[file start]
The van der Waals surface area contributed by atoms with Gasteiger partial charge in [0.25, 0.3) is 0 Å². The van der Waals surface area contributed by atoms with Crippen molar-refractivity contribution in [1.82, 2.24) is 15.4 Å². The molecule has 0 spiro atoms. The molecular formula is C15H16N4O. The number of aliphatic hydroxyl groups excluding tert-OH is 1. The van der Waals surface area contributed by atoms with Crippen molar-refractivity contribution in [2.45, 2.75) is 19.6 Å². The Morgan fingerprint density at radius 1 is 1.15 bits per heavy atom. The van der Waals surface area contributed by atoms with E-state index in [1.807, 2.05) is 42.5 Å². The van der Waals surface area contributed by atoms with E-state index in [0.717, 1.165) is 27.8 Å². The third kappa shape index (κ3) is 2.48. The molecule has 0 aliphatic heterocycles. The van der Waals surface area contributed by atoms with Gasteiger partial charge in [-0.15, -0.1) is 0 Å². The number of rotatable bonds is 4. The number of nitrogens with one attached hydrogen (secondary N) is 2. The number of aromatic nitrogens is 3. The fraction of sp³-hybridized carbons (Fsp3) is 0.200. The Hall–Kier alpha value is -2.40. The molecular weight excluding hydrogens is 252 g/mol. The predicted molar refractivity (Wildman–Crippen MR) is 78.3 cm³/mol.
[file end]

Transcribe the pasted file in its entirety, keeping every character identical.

The van der Waals surface area contributed by atoms with Gasteiger partial charge in [0.25, 0.3) is 0 Å². The van der Waals surface area contributed by atoms with Crippen molar-refractivity contribution in [1.82, 2.24) is 15.4 Å². The molecule has 0 spiro atoms. The molecular formula is C15H16N4O. The number of aliphatic hydroxyl groups excluding tert-OH is 1. The van der Waals surface area contributed by atoms with Crippen molar-refractivity contribution in [2.45, 2.75) is 19.6 Å². The Morgan fingerprint density at radius 1 is 1.15 bits per heavy atom. The van der Waals surface area contributed by atoms with E-state index in [1.807, 2.05) is 42.5 Å². The van der Waals surface area contributed by atoms with E-state index in [0.717, 1.165) is 27.8 Å². The third kappa shape index (κ3) is 2.48. The molecule has 0 aliphatic heterocycles. The van der Waals surface area contributed by atoms with Gasteiger partial charge in [-0.15, -0.1) is 0 Å². The number of rotatable bonds is 4. The number of nitrogens with one attached hydrogen (secondary N) is 2. The number of aromatic nitrogens is 3. The fraction of sp³-hybridized carbons (Fsp3) is 0.200. The Hall–Kier alpha value is -2.40. The molecular weight excluding hydrogens is 252 g/mol. The predicted molar refractivity (Wildman–Crippen MR) is 78.3 cm³/mol.